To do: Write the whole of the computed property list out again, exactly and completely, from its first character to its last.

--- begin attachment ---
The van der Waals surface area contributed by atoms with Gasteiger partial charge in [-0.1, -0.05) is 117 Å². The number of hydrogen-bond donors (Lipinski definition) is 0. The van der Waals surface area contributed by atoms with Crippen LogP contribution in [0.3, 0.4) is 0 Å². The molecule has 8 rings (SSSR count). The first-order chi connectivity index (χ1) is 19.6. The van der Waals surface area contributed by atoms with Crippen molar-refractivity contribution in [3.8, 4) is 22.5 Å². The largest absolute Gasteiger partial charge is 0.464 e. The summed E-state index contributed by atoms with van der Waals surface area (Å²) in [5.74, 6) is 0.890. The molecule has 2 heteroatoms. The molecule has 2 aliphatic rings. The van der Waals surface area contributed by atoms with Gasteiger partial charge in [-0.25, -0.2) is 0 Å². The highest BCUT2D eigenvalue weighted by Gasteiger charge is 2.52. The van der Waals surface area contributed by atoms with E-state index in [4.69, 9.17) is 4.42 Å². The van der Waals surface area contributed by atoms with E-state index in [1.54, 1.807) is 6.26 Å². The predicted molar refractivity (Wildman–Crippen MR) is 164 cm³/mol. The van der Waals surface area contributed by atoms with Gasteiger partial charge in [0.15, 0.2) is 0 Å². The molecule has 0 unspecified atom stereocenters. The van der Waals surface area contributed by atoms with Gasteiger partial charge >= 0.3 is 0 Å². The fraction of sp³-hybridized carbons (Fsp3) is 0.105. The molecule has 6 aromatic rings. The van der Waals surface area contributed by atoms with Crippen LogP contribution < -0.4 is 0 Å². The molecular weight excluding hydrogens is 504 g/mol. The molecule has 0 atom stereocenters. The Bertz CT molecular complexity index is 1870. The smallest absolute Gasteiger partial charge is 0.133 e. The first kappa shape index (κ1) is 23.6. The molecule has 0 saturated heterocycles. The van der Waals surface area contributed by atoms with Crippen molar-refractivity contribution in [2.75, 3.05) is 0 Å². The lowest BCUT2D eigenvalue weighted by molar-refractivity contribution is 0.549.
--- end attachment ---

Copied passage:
The van der Waals surface area contributed by atoms with Gasteiger partial charge in [-0.1, -0.05) is 117 Å². The number of hydrogen-bond donors (Lipinski definition) is 0. The van der Waals surface area contributed by atoms with Crippen LogP contribution in [0.3, 0.4) is 0 Å². The molecule has 8 rings (SSSR count). The first-order chi connectivity index (χ1) is 19.6. The van der Waals surface area contributed by atoms with Crippen molar-refractivity contribution in [3.8, 4) is 22.5 Å². The largest absolute Gasteiger partial charge is 0.464 e. The summed E-state index contributed by atoms with van der Waals surface area (Å²) in [5.74, 6) is 0.890. The molecule has 2 heteroatoms. The molecule has 2 aliphatic rings. The van der Waals surface area contributed by atoms with Gasteiger partial charge in [-0.25, -0.2) is 0 Å². The highest BCUT2D eigenvalue weighted by Gasteiger charge is 2.52. The van der Waals surface area contributed by atoms with E-state index in [4.69, 9.17) is 4.42 Å². The van der Waals surface area contributed by atoms with E-state index in [1.54, 1.807) is 6.26 Å². The predicted molar refractivity (Wildman–Crippen MR) is 164 cm³/mol. The van der Waals surface area contributed by atoms with Gasteiger partial charge in [0.15, 0.2) is 0 Å². The molecule has 0 unspecified atom stereocenters. The van der Waals surface area contributed by atoms with Gasteiger partial charge >= 0.3 is 0 Å². The fraction of sp³-hybridized carbons (Fsp3) is 0.105. The molecule has 6 aromatic rings. The van der Waals surface area contributed by atoms with Crippen LogP contribution < -0.4 is 0 Å². The molecular weight excluding hydrogens is 504 g/mol. The molecule has 0 atom stereocenters. The Bertz CT molecular complexity index is 1870. The smallest absolute Gasteiger partial charge is 0.133 e. The first kappa shape index (κ1) is 23.6. The molecule has 0 saturated heterocycles. The van der Waals surface area contributed by atoms with Crippen molar-refractivity contribution in [2.75, 3.05) is 0 Å². The lowest BCUT2D eigenvalue weighted by molar-refractivity contribution is 0.549.